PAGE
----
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Oct 26, 2021

Natalie McVeigh discusses how employers are urging a return to office, we have several choices and the main one has to do with us and how we preserve our own boundaries and keep what has worked for us—regardless of the change of venue.​


Many of you might be like me sitting in your office today. Returning to work is the topic that we honestly can't talk enough about. It's the reverse of when we were talking about working from home. And we've spent about two years now, working from home. For some of us that had challenges. The important thing though, is to try to make returning to work, work for you. So, some people noticed when they weren't commuting, they had extra time for exercise. Some people noticed that they could wear more comfortable clothing. What I'd challenge you to do is find some of those habits that worked really well, and bring those with you to the office. So, if you had a quiet, full lunch break, when you are at your new office, or your same office that feels new again after two years, incorporate that lunch break. So, keep those habits that worked really well. Don't just jettison them all of a sudden because you're back in the workplace.

Find a way to really take your time at the beginning of the end of the day to prep for that work. Some of my colleagues call this windshield time. When you're behind your car, you can meditate, you can listen to music, you can emotionally prep to start the next piece. The great thing about having a physical work office is, hopefully, we can leave work there. We can feel ready to join our life afterwards.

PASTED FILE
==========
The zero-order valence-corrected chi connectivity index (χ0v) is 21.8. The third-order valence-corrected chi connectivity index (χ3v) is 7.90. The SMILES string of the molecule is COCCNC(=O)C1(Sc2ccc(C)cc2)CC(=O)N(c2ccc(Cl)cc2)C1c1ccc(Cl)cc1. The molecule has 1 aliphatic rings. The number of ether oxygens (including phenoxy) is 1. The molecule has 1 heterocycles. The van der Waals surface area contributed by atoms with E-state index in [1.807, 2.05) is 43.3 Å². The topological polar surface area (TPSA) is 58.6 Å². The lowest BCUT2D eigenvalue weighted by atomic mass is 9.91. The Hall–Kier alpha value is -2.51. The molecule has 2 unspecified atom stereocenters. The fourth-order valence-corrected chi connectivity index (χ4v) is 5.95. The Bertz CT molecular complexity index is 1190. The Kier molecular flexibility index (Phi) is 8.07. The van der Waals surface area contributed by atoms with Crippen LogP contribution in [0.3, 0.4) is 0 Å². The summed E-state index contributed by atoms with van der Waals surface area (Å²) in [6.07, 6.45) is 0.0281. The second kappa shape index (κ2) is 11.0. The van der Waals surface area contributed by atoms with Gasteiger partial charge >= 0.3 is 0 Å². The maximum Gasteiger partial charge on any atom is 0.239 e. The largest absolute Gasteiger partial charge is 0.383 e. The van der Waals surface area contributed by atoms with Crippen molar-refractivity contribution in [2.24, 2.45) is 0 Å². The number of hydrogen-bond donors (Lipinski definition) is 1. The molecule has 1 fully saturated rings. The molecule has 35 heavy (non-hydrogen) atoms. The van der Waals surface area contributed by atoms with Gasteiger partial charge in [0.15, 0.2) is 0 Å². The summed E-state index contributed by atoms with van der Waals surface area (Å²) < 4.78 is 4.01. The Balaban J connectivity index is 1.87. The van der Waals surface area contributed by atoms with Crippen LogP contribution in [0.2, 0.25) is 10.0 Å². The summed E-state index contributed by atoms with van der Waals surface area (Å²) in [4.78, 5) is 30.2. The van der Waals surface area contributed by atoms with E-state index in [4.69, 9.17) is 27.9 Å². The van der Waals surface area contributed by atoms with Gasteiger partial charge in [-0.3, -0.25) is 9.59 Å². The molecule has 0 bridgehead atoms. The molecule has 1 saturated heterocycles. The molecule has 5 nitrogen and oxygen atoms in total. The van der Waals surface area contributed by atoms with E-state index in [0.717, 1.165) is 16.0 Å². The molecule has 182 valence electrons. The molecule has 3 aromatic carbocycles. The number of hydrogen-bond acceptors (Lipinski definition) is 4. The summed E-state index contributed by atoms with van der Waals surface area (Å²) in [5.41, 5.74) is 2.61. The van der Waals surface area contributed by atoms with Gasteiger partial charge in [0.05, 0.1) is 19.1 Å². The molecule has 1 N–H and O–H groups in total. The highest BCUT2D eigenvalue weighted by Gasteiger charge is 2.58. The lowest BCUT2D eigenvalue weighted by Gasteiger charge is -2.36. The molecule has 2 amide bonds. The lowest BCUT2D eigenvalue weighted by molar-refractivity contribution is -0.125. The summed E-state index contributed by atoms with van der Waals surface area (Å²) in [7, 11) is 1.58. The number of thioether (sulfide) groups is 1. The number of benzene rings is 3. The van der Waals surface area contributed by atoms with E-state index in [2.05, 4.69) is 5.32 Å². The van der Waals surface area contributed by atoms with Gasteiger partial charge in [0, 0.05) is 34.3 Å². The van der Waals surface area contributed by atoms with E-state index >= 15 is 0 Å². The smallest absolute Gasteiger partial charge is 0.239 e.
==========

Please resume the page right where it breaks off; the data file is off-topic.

The other thing that might be really important is keep some of the comfort. My understanding is a lot of workplaces are relaxing some of their attire because they realize that we have more of a casual work environment. If nothing else, if you can find comfortable shoe wear, even if you have to get dressed up, because you can't wear your joggers or sweatpants in the office.

And the most important thing about engaging in return to work is we really missed each other. So, make time for those connections and ensure that they're honest, open and vulnerable. You don't have to small talk saying everything is okay. Share those chat challenges that you're having, learn from others in what's working. And you'll be able to create a routine that's really sustaining, gets you energized and excited to see one another.

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Natalie M. McVeigh

Natalie McVeigh is a Managing Director in the Center for Individual and Organizational Performance and the Center for Family Business Excellence Group within the Private Client Services Group and has more than 10 years of experience as a consultant and coach.

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